lawnseaOctober 27, 2005 6:25 AM

Perhaps I am being obtuse, but why not just play a CD of innocuous conversation at normal speaking volume, sit close to your co-conspirator, and speak in a low voice? A CD (perhaps a book on CD?) and boombox would be a lot easier to explain to the secret police than a Faraday cage or other EM interference/attenuation device. A bit more portable, too...

VWMOctober 27, 2005 6:44 AM

@lawsea

Whispering while listening to loud Music, TV, etc. will probably make eavesdropping more difficult. That will work regardless which technique is used (Laser, RF, good old Bugs, ...).

But Music is predictable, an attacker can use the same CD to recover your whispering. So better add some random noise like letting the shower run.

shoeloverOctober 27, 2005 7:16 AM

We are coming up with a kevlar helmet with lead lining for when they develop a brain wave eavesdropping technology.

Better safe than sorry

Shoelover

steveOctober 27, 2005 7:34 AM

A Faraday-cage should be sound-proof on the inside... or why not detect the frequency and modulate white noise onto it? Or the latest chart hits?
Does anyone know how hard it would be to detect these signals (even if they use frequency hopping etc.?)

Kevin DavidsonOctober 27, 2005 8:02 AM

Reminds me of what the Soviets did to bug the American Embassy in Moscow. They embedded a microwave reflector in the Great Seal in the conference room and bounced a microwave beam off it. Only now, the listener never has to enter the room to plant a device.

I think for my grandchildren, "privacy" will be nothing more than a quaint historical notion.

Jack HammerOctober 27, 2005 8:38 AM

An interesting quote from the above mentioned spybusters.com article:

"The wife of the Italian ambassador in Moscow during 1927-30 said: 'Spying on the part of the authorities was so common as not even to be thought of as spying.'"

How quickly the world and the U.S. inparticular is moving in that direction.

Davi OttenheimerOctober 27, 2005 10:45 AM

"the best defense against this sort of technique is to have the ability to detect when your location is subject to high levels of 'unexpected' RF and to move elsewhere."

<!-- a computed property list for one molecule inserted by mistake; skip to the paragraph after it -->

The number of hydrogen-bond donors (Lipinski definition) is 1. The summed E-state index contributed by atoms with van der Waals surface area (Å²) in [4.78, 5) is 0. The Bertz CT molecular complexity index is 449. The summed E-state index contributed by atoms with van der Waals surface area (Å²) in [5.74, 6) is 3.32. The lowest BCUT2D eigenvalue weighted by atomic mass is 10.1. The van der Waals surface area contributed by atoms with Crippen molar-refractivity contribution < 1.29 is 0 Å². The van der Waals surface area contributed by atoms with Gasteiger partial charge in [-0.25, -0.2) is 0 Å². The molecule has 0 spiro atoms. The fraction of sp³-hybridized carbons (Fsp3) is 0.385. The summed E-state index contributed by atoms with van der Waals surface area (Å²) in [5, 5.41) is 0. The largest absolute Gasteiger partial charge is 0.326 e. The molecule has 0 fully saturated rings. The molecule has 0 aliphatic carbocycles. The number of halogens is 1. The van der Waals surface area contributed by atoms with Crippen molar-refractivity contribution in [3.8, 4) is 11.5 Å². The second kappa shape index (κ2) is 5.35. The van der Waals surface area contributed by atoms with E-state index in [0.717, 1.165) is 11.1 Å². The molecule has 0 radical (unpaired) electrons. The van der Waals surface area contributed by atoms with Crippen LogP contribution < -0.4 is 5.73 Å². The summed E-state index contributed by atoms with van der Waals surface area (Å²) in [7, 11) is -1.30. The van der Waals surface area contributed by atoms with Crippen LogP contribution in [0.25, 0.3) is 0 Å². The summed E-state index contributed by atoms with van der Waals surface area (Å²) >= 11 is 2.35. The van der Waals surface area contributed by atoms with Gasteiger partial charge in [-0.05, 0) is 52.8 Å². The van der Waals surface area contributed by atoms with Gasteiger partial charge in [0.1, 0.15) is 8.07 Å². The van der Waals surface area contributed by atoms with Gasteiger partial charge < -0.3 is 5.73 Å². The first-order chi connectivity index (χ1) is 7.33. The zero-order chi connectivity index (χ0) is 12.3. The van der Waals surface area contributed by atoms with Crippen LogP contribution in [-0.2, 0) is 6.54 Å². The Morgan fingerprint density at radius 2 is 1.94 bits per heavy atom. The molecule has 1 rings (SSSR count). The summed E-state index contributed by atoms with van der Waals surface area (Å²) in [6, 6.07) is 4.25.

I suppose, but that's the 'blacklist' model, which is far more costly to maintain, with higher risk, than a 'whitelist'.

Moreover, as Roger pointed out, the laser method is susceptible to noise on both sides of the window. So if you attach something to the windows to make them vibrate irregularly (foreign language recording through a cheap diaphram taped to the window) you will probably raise the cost of effective laser eavesdropping beyond even sophisticated spies.

Microwaves seem to be defeatable in a similar fashion, through generating sufficient interference with the signals themselves, or the original sounds, to raise the bar/cost of deciphering.

another_bruceOctober 27, 2005 11:50 PM

if you duct-tape a transistor radio to your window and tune it to a rap station, nobody will be able to figure out what people are saying in your office, whether they use lasers, rf, tempest scans, whatever.

AnonymousOctober 28, 2005 6:35 AM

I've been thinking about the issue of drawing curtains on the inside of the window as a tactic for defeating the LASER approach to eavesdropping.

The attack is usually used to bounce light off of a vibrating waterglass or similar surface isn't it? Closing suitable curtains stops the light getting there, so would be effective.

The second attack is to detect the vibrations in the window itself. If the curtains are thick enough they would absorb a large proportion of the sound before it got to the window. This would stop (limit) the reasonance of the window itself.

HarroldOctober 28, 2005 10:52 AM

I like all of the counter measures suggested. I'm sure if you were planning something particularly nasty, or you are already a spy, then you might take such precautions. But most people "foolishly" believe that their conversations at home are private.

They should be private, of course. But the threat continues to grow. They can watch you with heat, hear you through walls, tap your phones and ISP, install keyloggers, take your picture whenever you are outside, etc. (Can they see you through those small holes or gaps in blinds and drapes without being on your property the way you can if you approach the window up close?)